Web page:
Facing Hurricane Irma: 7 Powerful Lessons in Storm Survival

Palm tree uprooted by Hurricane Irma

Hurricane Irma is Coming! What Do I Do?

Real World SurvivalWhen you’re sitting comfortably in your living room, perhaps sipping a cup of coffee and catching up on the news, the last thing you want to hear is that a hurricane is hurtling toward your town. However, this was precisely the reality I faced in September 2017 when Hurricane Irma threatened my beloved Floridian community.

With a few days’ notice, courtesy of vigilant meteorologists, we were thrust into survival mode. Having lived through my fair share of storms, I knew the drill. But this time, the foreboding sense of impending doom was unnerving. The air was rife with a tangible sense of urgency, and I was grateful for the knowledge I had gathered over the years, much of which I discuss in my book, “Real World Survival”.

The first thing I did was consult my county’s website, a valuable resource brimming with crucial information. Each county or city website has unique instructions tailored for the specific area, detailing what residents should do during a hurricane. By entering my address, I confirmed that my home was not in an evacuation zone. However, it is crucial to familiarize oneself with evacuation routes and destinations even if your home is not in an immediate evacuation zone. The unpredictable nature of hurricanes makes this information invaluable.

Essential Steps in the Face of Catastrophe

Hurricane MatthewFollowing this, I ensured that the gas tanks in all my vehicles were filled to the brim. A pro tip I’ve always followed is to keep the gas tank at least three quarters full at all times, for you never know when an emergency might strike. Filling gas cans or other containers is ill-advised due to the risk of fires and explosions.

Next, I checked my Go-Bag, a duffel filled with survival supplies. I scanned through the items, replacing out-of-date food and medications. If you don’t already have a Go-Bag, I highly recommend creating one, especially if you live in a hurricane-prone area.

I promptly visited the local store, stocking up on food and water. I purchased enough supplies to last two weeks, anticipating that there would be no electricity for several days after the hurricane. Water bottles were stored on wooden shelves, not concrete floors, as concrete chemicals can leach into the water.

Additionally, I withdrew $100 in small bills (recommended for every adult family member and remember to give the kids had a few fives and ones as well.) With the possibility of ATMs going offline, it was prudent to have cash on hand.

Communication, Protection, and Caution

Communication with family and friends is essential during such crises. We devised a plan to ensure everyone’s safety and decided on a meeting spot if we were to get separated. I took special care to explain the situation to the kids so they would understand and feel involved.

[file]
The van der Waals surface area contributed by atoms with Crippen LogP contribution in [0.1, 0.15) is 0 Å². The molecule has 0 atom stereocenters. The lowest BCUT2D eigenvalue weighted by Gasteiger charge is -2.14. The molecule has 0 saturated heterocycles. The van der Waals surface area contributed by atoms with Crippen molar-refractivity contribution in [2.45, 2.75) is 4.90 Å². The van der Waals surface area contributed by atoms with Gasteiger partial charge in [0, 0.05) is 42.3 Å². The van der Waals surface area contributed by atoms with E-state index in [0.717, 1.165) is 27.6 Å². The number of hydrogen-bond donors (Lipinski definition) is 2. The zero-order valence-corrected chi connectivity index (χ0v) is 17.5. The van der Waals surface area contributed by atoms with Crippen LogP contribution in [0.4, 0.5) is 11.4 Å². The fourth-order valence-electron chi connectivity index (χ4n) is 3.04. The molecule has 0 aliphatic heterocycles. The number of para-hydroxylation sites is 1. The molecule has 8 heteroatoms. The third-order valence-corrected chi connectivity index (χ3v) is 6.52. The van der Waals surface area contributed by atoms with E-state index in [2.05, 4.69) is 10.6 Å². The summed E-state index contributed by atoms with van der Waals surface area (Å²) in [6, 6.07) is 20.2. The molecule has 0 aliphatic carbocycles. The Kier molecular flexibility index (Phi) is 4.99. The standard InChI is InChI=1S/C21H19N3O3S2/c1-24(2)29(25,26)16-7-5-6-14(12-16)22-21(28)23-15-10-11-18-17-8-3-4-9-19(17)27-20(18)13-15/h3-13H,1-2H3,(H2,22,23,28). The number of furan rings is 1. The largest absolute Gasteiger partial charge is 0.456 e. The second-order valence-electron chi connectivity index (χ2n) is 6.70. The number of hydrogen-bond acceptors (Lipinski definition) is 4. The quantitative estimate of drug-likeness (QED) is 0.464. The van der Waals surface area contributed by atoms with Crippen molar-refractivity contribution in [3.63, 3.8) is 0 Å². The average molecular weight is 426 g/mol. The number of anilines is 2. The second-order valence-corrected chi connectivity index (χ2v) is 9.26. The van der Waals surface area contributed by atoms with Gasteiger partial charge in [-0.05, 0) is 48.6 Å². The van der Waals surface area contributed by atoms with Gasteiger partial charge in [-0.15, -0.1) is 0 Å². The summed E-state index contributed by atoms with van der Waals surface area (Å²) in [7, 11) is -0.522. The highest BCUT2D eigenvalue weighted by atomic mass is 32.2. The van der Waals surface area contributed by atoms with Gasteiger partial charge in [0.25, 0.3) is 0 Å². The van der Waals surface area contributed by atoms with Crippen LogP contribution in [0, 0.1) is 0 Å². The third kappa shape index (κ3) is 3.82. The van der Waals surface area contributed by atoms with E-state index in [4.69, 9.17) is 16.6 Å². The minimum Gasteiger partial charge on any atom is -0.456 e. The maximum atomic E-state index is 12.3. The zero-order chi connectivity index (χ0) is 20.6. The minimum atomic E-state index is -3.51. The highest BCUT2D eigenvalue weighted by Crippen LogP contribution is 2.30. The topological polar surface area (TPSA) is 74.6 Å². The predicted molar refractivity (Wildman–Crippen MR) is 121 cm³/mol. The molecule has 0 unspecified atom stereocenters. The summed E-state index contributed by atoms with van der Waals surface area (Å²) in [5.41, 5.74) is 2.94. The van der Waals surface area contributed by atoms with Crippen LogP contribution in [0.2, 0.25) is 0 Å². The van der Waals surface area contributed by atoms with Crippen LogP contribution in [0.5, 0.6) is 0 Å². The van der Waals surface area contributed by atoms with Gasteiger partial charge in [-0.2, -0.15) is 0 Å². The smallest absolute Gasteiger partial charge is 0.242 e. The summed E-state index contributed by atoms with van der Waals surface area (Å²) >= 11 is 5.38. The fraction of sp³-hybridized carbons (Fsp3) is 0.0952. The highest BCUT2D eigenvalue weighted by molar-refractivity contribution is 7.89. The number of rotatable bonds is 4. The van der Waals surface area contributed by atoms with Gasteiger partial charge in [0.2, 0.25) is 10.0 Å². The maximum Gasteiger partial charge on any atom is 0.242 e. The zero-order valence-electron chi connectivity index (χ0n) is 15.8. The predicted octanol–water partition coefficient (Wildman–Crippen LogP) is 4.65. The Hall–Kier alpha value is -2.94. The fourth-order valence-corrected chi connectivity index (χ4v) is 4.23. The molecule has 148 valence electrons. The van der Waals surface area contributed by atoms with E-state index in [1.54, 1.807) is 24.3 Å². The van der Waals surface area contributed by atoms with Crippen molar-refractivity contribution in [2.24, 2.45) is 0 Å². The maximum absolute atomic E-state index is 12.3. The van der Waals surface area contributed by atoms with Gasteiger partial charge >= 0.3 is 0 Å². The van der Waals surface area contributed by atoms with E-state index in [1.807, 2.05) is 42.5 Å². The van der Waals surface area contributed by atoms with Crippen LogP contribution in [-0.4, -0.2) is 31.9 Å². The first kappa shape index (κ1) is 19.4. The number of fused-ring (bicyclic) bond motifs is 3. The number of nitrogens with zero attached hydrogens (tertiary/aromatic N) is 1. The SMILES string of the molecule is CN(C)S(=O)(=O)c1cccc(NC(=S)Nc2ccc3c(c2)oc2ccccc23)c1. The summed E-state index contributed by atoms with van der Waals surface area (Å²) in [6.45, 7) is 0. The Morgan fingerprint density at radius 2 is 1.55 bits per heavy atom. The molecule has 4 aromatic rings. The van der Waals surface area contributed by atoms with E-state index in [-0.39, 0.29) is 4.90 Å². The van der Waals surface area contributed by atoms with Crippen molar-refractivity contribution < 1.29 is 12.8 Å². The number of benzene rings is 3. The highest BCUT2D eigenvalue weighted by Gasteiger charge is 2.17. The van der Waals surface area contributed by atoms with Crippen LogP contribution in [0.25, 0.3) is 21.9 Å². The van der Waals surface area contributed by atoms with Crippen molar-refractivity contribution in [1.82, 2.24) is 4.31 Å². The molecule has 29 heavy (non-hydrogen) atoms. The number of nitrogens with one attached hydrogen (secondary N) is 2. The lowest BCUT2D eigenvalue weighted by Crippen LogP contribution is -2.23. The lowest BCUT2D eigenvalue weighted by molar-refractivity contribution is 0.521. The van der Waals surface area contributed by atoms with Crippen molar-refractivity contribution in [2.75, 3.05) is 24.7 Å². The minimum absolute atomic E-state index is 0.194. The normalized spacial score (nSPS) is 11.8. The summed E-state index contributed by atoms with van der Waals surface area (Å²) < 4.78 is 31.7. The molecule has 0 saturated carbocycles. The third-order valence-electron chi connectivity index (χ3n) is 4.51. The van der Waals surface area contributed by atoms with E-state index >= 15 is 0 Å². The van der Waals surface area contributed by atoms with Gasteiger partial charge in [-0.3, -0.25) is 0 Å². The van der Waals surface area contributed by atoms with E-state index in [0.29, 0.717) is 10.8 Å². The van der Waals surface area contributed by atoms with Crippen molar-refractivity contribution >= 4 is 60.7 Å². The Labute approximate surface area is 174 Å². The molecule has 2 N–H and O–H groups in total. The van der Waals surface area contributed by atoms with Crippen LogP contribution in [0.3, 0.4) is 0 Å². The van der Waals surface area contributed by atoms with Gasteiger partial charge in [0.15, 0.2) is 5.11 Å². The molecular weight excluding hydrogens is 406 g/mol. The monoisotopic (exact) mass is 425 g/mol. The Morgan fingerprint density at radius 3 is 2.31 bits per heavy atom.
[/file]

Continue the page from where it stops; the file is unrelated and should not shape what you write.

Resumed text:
To protect our electronic devices, I purchased a Universal Power Supply (UPS) and charged it up. This device comes in handy for recharging cell phones when the power goes out.

I then visited the local pharmacy to refill any prescriptions that had less than two weeks’ supply. By law, pharmacies allow early refills if a disaster has been declared, so take advantage of this policy if needed.

Finally, I conducted a thorough inspection of my home, removing any potential hazards. Any nearby trees were trimmed to reduce the risk of damage to the house.

Boarding up windows with plywood and taking other precautions are also advisable depending on your home’s vulnerability. Ultimately, the aim is to stay safe and follow authorities’ instructions, remaining in your home unless asked to evacuate or if you’re in immediate danger. In times of a hurricane, preparation and prudence are your best allies.

Stocking Up and Securing Vital Resources

As I continue my journey through the stressful period of preparing for Hurricane Irma, I’m documenting every step to share the lessons I’ve learned. In the first part of this series, I outlined initial preparations, focusing on understanding evacuation routes, packing a Go-Bag, and securing enough food and water for at least two weeks. Now, I delve deeper into other essential preparatory steps I’ve taken in anticipation of the storm.

To ensure I had ample water supply, a critical necessity during a crisis like this, I arranged for Sparkletts to deliver six 5-gallon jugs of water. Apart from this, I purchased large bottles and a case of small water bottles early in the week. If a disaster teaches you anything, it’s the vital importance of water for survival.

In terms of food, I stocked up on canned goods, crackers, and other non-perishable items, enough to last a few weeks. Each item was carefully selected with a long expiration date in mind, ensuring that I would have a reliable food source even six months down the line.

Powering Through the Storm

Understanding that gas and electricity would likely be in short supply post-hurricane, I made sure to fill up my car’s gas tank. Also, I ordered a 100-pack of AA batteries, along with 12-packs each of C and D batteries from Amazon. These would be crucial for powering flashlights and other devices during potential power outages.